Hi folks, I've just returned from Mexico and I can't believe how much I missed sharpening knives. Fortunately I have a bunch of dull knives waiting for me to fix up.
One of things I wanted to blog about was a question I got recently from a chef, he asked me
"What the most important thing about learning to sharpen knives is, what is the one thing that is critical to success"?
The question was easier for me to answer than I thought it would be, so here it is"
Basically, I told him that there are two answers, one deals with the mental side of the process and the other deals with the physical act.
Without any doubt in my mind, PASSION is the number one thing on the emotional side of things. This may sound a little corny but I honestly believe this as I think about my own sharpening journey. Passion is an attribute that drives people to be successful in whatever it is that interests them, from knife sharpening to collecting stamps. It is the engine that drives us. Being passionate about something is like having the combination to a number of locks, as the interest grow, you unlock more doors and you discover more. You get better at it and this keeps you going.
If I wasn't passionate about knife sharpening, you would never have heard of me, I would not be a successful sharpener. You just need a little passion too, that's all. You already have that, if not, you wouldn't be reading this.
Also, we are drawn in by passionate people, we respect them for what they do regardless of what is is. I am always amazed by folks who can create beautiful things out of wood for example because I just don't have much skill in that at all.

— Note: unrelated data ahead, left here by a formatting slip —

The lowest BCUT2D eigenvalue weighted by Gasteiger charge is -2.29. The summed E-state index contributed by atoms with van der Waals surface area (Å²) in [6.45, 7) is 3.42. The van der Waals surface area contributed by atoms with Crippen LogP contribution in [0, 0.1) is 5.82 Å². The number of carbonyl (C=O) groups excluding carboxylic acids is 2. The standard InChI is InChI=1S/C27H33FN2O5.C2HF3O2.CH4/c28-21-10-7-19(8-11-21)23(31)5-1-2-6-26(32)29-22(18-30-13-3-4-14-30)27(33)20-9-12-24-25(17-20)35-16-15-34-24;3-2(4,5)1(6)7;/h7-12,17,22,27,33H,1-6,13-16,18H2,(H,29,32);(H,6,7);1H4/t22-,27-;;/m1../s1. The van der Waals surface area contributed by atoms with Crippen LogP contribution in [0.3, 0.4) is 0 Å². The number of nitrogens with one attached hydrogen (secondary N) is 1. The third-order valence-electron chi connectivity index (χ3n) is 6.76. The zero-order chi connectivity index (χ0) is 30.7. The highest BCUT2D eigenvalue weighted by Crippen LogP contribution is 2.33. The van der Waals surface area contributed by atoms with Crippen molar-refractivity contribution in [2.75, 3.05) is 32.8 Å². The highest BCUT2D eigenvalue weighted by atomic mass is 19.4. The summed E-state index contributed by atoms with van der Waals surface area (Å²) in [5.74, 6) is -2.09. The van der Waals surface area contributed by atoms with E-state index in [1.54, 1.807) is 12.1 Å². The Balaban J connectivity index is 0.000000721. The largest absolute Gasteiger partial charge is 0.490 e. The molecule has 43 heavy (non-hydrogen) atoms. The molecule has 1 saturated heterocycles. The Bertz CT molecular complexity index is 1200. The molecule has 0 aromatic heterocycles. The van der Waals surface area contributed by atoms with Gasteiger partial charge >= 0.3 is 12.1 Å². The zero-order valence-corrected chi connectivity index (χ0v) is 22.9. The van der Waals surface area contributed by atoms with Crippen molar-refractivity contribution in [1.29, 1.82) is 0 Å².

I also believe that you can get started on something without being too passionate about it, I have always wanted to play guitar, went and got a nice one, took lessons too but I just don't seem to be improving at all. It is because I a
So in my experience, I know that I am a better sharpener because it isn't just a job, it isn't just taking money from people. I would be miserable if that was the case and I wouldn't have too many customers either.
Now for the physical piece, the skill part I have given this much much thought:
When I am teaching folks to sharpen, ( I only do one on one classes), the people who are able to hold the knife steady achieve success more quickly. So being consistent with your angles (whatever the angle is that you are holding the knife at) creates very sharp edges, and it is something you can see in the bevels and something you can feel when you touch the edge. Consistency is a skill you can develop, you must develop it, you must work at it and as your muscle memory improves your consistency will as well.
In this picture you see Corey from the Phoenix Knife House sharpening with impossibly consistent angles and achieving edges that are truly wonderful. We don't out sharpening with the ability to create consistent bevels and hold inhumanely precise angles. We develop this skill by repeating the process over and over and for some, this will take a long time because for some, sharpening knives doesn't consume their lives like it does me and no doubt Corey as well. There are other important skills to have when it comes to sharpening knives of course but in my opinion, consistency outweighs the others. Now someone may say, having an understanding of what it is you are trying to achieve when sharpening is the most crucial component. I tend to agree with this, however, once you have that understanding, that is a box you can check off. Consistency doesn't come from someone telling you to be consistent. It comes from practising and being persistent and of course being passionate about sharpening will lead to more practice and more persistence.
Remember my four pillars, my sharpening philosophy:
I'll be back soon, just wanted to touch base after being away for two weeks. Thank you for waiting.